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AB 1741 creates a $15 million grant program to help community college districts to establish local promise programs
SACRAMENTO, Calif. – California Community Colleges Interim Chancellor Erik E. Skinner today is praising Gov. Jerry Brown for signing AB 1741 (Rodriguez and O’Donnell). The bill establishes the California College Promise Innovation Grant Program, which creates partnerships between K-12, community college and four-year university segments to provide pathways for students to achieve educational goals. Gov. Brown signed the legislation on Wednesday.
“This grant program is a big win for students, and the state of California,” said Interim Chancellor Skinner. “These college promise partnerships help bring down the cost of higher education and in turn help students earn a certificate or degree and find good paying jobs. These partnerships also create pathways that help get more students to and through college. There is an immediate demand for more skilled workers in California and programs like these will go a long way in helping get Californians into our state’s community colleges and close the achievement gap.”
The bill directs the California Community Colleges Chancellor's Office to make available grants for community college districts working to establish or expand College Promise programs. The grants will be used to address college preparedness, improve transfer and graduation rates and reduce achievement gaps for underrepresented students in postsecondary education. In order to be eligible for a grant, a district must partner with one or more K-12 districts and one or more California State University or University of California campuses. One-time funding of $15 million for the implementation of the grant program was included in SB 826 (Leno), the Budget Act of 2016.
AB 1741 was inspired in part by the nationally recognized Long Beach College Promise, a successful partnership between Long Beach City College (LBCC), the Long Beach Unified School District and California State University, Long Beach (CSULB). Through the program, students are guaranteed a tuition-free year at LBCC and preferred admission status to CSULB after completing the minimum transfer requirements.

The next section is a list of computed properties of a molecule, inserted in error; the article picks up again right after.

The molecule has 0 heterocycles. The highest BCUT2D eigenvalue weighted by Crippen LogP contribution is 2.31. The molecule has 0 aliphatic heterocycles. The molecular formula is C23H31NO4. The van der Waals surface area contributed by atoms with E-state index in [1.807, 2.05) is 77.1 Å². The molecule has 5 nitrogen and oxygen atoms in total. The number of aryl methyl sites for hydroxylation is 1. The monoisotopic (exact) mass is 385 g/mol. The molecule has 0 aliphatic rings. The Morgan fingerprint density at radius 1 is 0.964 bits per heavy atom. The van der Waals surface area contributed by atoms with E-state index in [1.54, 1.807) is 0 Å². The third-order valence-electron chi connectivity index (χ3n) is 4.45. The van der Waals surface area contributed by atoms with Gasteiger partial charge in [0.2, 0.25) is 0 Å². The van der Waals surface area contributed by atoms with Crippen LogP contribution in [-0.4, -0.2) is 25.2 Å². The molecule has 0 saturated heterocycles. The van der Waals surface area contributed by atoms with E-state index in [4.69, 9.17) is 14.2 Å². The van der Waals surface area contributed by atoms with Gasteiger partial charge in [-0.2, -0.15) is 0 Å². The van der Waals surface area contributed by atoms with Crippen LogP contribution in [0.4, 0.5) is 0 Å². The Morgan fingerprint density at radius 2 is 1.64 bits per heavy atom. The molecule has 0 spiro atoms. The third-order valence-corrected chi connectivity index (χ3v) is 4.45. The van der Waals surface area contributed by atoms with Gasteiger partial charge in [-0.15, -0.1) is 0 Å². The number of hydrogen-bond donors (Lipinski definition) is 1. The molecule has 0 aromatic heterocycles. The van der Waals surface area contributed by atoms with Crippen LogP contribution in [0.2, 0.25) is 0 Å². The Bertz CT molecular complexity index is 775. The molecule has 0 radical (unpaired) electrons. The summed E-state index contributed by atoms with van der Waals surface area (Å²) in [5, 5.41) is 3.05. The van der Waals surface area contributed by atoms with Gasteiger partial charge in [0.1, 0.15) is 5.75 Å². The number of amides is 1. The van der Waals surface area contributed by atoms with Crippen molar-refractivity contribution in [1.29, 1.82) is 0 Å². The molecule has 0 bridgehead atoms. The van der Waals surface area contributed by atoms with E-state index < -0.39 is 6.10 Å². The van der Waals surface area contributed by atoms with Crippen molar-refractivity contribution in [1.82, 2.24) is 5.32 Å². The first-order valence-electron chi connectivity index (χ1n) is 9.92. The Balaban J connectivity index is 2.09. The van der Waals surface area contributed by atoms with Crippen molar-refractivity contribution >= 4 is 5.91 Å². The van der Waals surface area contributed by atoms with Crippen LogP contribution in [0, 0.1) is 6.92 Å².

California is a leader in the development and implementation of College Promise programs with 23 programs in place as of August 2016. The state is primed to develop more of these programs because community colleges can leverage the program’s financial and partnership supports with the existing California Board of Governors Fee Waiver Program, which pays enrollment fees for low-income students. The trend gained momentum in 2015, when President Barack Obama announced the America’s College Promise proposal during his State of the Union address. That same year, the College Promise Campaign, a national non-partisan, non-profit organization, was established to develop a network of support
for College Promise efforts.
The California Community Colleges is the largest system of higher education in the nation composed of 72 districts and 113 colleges serving 2.1 million students per year. Community colleges supply workforce training, basic skills education in English and math, and prepare students for transfer to four-year institutions. The Chancellor's Office provides leadership, advocacy and support under the direction of the Board of Governors of the California Community Colleges. For more information about the community colleges, please visit h ttp:l/californiacomm unitvcolleges.cccco.edu/, https:l/www. facebook.comiCACommColleges, or